- Retailers can help market eco-labeled products more aggressively. Large supermarkets can support suppliers that meet environmental standards through product placement strategies, "eco-specials" where eco-labeled goods go on offer to create awareness and visibility, green consumer memberships/clubs, etc.
- Create demand by enabling competitive pricing of goods and services by sustainable producers. Governments can create various incentives for companies to switch to ecologically responsible suppliers, operators, etc. at each stage of the supply chain of a product.
- Create supply by providing necessary knowledge and technologies to suppliers and operators that will enable them to reduce emissions and other waste products. This is where collaboration between universities, innovation centers and producers need to be improved.
- Technology fairs without the inhibitive registration costs can greatly enhance collaborations between research and industry, targeted at sustainable production.
- Agriculture fairs in particular can bring farmers and researchers in environmental science and social ecology together to exchange knowledge and produce more sustainable farming systems while at the same time, enhancing research.
- Support local farmers markets to reduce emissions from food transportation.
- Re-create abandoned urban spaces into collective spaces where residents of the community can start urban vegetable/herb gardens, and where startup social enterprises can do business.
Who will take these actions?
Relevant stake holders: For every issue the scale and set of relevant stakeholders will be different. So identifying the relevant parties from the affected public, business community, industry, local government agencies, etc. is important. Too many cooks can spoil the broth so this first stage is crucial in keeping discussions focused.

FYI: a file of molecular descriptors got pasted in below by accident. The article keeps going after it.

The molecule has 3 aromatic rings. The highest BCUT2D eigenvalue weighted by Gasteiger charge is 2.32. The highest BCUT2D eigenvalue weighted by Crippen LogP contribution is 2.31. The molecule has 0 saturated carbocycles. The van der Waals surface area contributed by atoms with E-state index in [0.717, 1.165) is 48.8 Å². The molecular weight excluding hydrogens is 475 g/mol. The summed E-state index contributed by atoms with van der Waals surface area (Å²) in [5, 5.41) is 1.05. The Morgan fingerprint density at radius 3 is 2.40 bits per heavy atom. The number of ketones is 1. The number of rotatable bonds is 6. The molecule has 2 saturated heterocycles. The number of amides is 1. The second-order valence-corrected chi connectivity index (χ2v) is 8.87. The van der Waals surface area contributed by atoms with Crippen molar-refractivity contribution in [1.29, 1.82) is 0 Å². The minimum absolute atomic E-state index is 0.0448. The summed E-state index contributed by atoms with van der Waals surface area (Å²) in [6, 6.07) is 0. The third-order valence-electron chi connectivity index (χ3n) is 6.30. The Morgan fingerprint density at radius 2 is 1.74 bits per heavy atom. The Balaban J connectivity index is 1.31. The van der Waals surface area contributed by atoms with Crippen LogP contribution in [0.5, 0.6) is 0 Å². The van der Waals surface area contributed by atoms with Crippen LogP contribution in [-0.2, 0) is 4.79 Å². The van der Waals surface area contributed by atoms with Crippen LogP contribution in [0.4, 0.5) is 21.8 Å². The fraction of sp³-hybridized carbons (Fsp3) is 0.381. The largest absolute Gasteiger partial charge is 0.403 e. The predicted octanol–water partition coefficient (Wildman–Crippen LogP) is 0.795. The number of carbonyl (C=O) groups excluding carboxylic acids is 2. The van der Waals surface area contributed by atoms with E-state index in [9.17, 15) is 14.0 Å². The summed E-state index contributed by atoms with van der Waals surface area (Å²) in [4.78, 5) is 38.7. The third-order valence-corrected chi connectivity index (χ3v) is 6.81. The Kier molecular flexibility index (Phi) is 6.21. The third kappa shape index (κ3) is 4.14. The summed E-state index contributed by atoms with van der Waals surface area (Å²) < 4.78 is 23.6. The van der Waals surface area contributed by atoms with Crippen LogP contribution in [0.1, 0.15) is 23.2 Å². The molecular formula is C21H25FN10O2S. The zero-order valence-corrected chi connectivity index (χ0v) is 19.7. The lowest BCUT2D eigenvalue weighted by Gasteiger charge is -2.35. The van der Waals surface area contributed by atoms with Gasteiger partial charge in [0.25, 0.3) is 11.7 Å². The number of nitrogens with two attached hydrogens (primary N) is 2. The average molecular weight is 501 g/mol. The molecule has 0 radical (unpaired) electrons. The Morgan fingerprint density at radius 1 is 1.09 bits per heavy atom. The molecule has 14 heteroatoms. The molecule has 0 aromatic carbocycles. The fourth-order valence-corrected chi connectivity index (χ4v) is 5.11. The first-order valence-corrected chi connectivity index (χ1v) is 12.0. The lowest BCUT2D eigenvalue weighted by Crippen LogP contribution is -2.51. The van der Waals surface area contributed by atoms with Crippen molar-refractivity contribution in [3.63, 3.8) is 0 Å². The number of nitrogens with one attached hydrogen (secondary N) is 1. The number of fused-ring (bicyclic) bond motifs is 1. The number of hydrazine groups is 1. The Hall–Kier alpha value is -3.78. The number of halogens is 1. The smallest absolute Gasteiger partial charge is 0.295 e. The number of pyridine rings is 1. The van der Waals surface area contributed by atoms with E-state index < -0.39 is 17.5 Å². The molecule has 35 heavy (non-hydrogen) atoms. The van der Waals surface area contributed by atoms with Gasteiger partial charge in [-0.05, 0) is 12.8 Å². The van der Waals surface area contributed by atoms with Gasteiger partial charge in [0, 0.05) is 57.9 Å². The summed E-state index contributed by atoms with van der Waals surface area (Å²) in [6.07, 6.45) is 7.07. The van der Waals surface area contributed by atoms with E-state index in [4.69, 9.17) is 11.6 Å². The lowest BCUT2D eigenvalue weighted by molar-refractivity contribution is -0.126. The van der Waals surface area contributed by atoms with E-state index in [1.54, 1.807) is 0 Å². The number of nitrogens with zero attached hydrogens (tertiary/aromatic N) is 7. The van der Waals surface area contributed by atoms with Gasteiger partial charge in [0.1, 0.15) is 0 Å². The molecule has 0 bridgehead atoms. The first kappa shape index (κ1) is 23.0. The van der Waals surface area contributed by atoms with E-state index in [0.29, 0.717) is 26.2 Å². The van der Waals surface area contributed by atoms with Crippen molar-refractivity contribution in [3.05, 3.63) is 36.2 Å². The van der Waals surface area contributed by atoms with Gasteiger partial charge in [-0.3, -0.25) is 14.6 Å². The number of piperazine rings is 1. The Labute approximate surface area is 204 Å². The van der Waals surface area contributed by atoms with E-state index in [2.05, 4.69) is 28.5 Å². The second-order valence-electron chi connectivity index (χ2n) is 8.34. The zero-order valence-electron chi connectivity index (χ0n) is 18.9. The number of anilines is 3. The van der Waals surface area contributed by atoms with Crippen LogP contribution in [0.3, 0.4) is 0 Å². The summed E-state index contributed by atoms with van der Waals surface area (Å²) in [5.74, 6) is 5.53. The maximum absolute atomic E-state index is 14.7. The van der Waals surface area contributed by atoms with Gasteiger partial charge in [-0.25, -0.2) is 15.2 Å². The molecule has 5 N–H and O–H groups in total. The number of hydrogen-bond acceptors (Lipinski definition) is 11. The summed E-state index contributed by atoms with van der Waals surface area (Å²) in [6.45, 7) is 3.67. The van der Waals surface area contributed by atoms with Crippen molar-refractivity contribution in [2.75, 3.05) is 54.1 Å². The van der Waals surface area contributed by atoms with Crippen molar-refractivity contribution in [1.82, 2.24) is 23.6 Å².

Local governments: While national governments are crucial, local governments are the ones closer to the ground and with better knowledge of local contexts, dynamics and needs. Local governments therefore are crucial in providing the institutional support and political will for change at the local level. They need to set environmental standards, but give businesses the information and tools to abide by them.
Chambers of commerce: business associations already have a wide network of business members that range from small to medium to large enterprises that can benefit significantly from local initiatives. These associations play a crucial role in bringing the right businesses, linking companies up with researchers, certification agencies, etc.
Universities: Universities are the hubs of innovation and international knowledge flows. They need to consider how their international research can contribute to the needs of the communities around them. Universities should also encourage active student participation in communities, organising green festivals, green fairs and community events that raise awareness but also get communities involved.
Local councils: organising community events that frame sustainable living in more personal terms of family, health and well-being so that taking climate action becomes not about taking a political side, but making a personal choice.
Architects: particularly those that specialise in biophilic design, should collaborate more with local governments to implement the change in urban design paradigms.
Where will these actions be taken?